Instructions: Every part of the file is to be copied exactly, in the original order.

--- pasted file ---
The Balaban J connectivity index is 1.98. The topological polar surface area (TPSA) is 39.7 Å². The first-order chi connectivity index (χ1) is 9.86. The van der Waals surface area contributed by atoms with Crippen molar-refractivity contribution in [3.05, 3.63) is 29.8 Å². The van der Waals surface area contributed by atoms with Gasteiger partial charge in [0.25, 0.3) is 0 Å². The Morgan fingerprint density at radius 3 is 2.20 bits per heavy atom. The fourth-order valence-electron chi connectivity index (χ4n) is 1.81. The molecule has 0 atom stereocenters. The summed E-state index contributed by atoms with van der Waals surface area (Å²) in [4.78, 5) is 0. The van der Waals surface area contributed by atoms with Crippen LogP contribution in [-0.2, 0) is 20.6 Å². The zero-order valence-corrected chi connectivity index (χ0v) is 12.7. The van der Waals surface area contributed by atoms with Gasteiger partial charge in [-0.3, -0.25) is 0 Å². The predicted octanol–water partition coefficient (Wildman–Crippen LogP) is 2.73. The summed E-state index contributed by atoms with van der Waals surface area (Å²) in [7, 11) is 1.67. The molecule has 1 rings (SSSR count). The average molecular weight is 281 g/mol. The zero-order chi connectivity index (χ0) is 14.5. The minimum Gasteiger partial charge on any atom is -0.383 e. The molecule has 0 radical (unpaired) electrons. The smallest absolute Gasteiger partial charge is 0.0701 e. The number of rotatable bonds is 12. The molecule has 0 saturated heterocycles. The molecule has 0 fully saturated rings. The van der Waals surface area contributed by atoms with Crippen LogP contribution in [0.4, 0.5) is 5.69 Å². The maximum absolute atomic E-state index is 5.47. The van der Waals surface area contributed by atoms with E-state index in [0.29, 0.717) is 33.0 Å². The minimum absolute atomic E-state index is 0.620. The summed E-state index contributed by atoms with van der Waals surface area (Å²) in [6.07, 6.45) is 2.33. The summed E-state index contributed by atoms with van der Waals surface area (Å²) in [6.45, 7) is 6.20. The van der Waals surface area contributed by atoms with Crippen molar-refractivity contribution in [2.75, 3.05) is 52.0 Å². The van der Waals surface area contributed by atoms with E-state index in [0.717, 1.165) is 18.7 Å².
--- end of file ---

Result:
The Balaban J connectivity index is 1.98. The topological polar surface area (TPSA) is 39.7 Å². The first-order chi connectivity index (χ1) is 9.86. The van der Waals surface area contributed by atoms with Crippen molar-refractivity contribution in [3.05, 3.63) is 29.8 Å². The van der Waals surface area contributed by atoms with Gasteiger partial charge in [0.25, 0.3) is 0 Å². The Morgan fingerprint density at radius 3 is 2.20 bits per heavy atom. The fourth-order valence-electron chi connectivity index (χ4n) is 1.81. The molecule has 0 atom stereocenters. The summed E-state index contributed by atoms with van der Waals surface area (Å²) in [4.78, 5) is 0. The van der Waals surface area contributed by atoms with Crippen LogP contribution in [-0.2, 0) is 20.6 Å². The zero-order valence-corrected chi connectivity index (χ0v) is 12.7. The van der Waals surface area contributed by atoms with Gasteiger partial charge in [-0.3, -0.25) is 0 Å². The predicted octanol–water partition coefficient (Wildman–Crippen LogP) is 2.73. The summed E-state index contributed by atoms with van der Waals surface area (Å²) in [7, 11) is 1.67. The molecule has 1 rings (SSSR count). The average molecular weight is 281 g/mol. The zero-order chi connectivity index (χ0) is 14.5. The minimum Gasteiger partial charge on any atom is -0.383 e. The molecule has 0 radical (unpaired) electrons. The smallest absolute Gasteiger partial charge is 0.0701 e. The number of rotatable bonds is 12. The molecule has 0 saturated heterocycles. The molecule has 0 fully saturated rings. The van der Waals surface area contributed by atoms with Crippen LogP contribution in [0.4, 0.5) is 5.69 Å². The maximum absolute atomic E-state index is 5.47. The van der Waals surface area contributed by atoms with E-state index in [0.29, 0.717) is 33.0 Å². The minimum absolute atomic E-state index is 0.620. The summed E-state index contributed by atoms with van der Waals surface area (Å²) in [6.07, 6.45) is 2.33. The summed E-state index contributed by atoms with van der Waals surface area (Å²) in [6.45, 7) is 6.20. The van der Waals surface area contributed by atoms with Crippen molar-refractivity contribution in [2.75, 3.05) is 52.0 Å². The van der Waals surface area contributed by atoms with E-state index in [0.717, 1.165) is 18.7 Å².